Functional MRI pp 131-134 | Cite as

Magnetic Resonance Angiography in the Abdomen and Pelvis

  • G. P. Krestin
  • J. F. Debatin
Conference paper
Part of the Syllabus book series (SYLLABUS)


The magnetic resonance (MR) experiment is exquis­itely sensitive to flow. Motion affects both Tl and T2 relaxations; the former is referred to as “time-of-flight” and the latter as “spin phase” effects. While these mo­tion phenomena can cause considerable artifacts in conventional MR imaging, they can be exploited to form the basis of what is generally referred to as MR-angiography (MRA). Due to motion-induced signal modulation, vessels with flowing blood acquire a signal that can be differentiated from surrounding stationary tissues. MRA techniques use this signal contrast be­tween vessels and stationary tissues for the non-inva-sive assessment of both vascular morphology and func­tion.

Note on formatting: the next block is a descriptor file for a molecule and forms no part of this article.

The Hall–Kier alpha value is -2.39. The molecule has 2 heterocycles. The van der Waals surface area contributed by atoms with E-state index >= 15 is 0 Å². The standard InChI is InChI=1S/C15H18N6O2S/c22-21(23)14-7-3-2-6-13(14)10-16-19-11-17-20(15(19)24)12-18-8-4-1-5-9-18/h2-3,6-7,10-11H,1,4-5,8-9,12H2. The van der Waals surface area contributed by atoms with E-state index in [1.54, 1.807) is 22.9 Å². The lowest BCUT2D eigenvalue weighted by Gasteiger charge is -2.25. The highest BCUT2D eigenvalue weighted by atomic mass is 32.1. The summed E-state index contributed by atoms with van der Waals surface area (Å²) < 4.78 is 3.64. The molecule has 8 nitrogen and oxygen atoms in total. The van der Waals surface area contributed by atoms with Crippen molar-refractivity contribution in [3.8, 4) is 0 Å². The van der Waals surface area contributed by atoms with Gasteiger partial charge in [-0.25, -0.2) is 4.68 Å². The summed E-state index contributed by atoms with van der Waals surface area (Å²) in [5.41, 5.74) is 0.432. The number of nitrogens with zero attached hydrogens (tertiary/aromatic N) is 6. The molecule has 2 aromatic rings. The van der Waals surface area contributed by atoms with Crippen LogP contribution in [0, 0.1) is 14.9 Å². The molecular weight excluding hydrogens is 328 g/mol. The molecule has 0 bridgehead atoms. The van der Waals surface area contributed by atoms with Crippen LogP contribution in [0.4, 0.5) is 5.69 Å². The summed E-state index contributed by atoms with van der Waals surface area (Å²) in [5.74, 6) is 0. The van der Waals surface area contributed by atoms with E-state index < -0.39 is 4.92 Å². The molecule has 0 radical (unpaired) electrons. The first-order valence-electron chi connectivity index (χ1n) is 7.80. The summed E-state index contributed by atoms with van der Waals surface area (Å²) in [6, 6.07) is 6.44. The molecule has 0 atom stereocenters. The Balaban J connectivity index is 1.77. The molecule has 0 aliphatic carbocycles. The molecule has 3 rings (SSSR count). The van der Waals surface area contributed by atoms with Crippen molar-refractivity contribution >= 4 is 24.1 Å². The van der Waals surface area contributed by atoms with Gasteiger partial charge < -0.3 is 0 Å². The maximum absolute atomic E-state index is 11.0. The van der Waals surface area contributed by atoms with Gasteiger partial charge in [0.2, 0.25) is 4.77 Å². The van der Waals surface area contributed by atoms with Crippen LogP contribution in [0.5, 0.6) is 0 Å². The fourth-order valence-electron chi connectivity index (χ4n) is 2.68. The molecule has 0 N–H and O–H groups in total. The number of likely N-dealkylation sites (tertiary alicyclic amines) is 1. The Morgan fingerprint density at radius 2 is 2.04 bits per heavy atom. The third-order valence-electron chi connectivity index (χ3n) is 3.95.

Inferior Vena Cava Magnetic Resonance Angiography Spin Echo Portal Venous System Ovarian Vein 
These keywords were added by machine and not by the authors. This process is experimental and the keywords may be updated as the learning algorithm improves.


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Copyright information

© Springer-Verlag Italia, Milano 1996

Authors and Affiliations

  • G. P. Krestin
    • 1
  • J. F. Debatin
    • 1
  1. 1.Department of Medical RadiologyUniversity Hospital ZürichZürichSwitzerland

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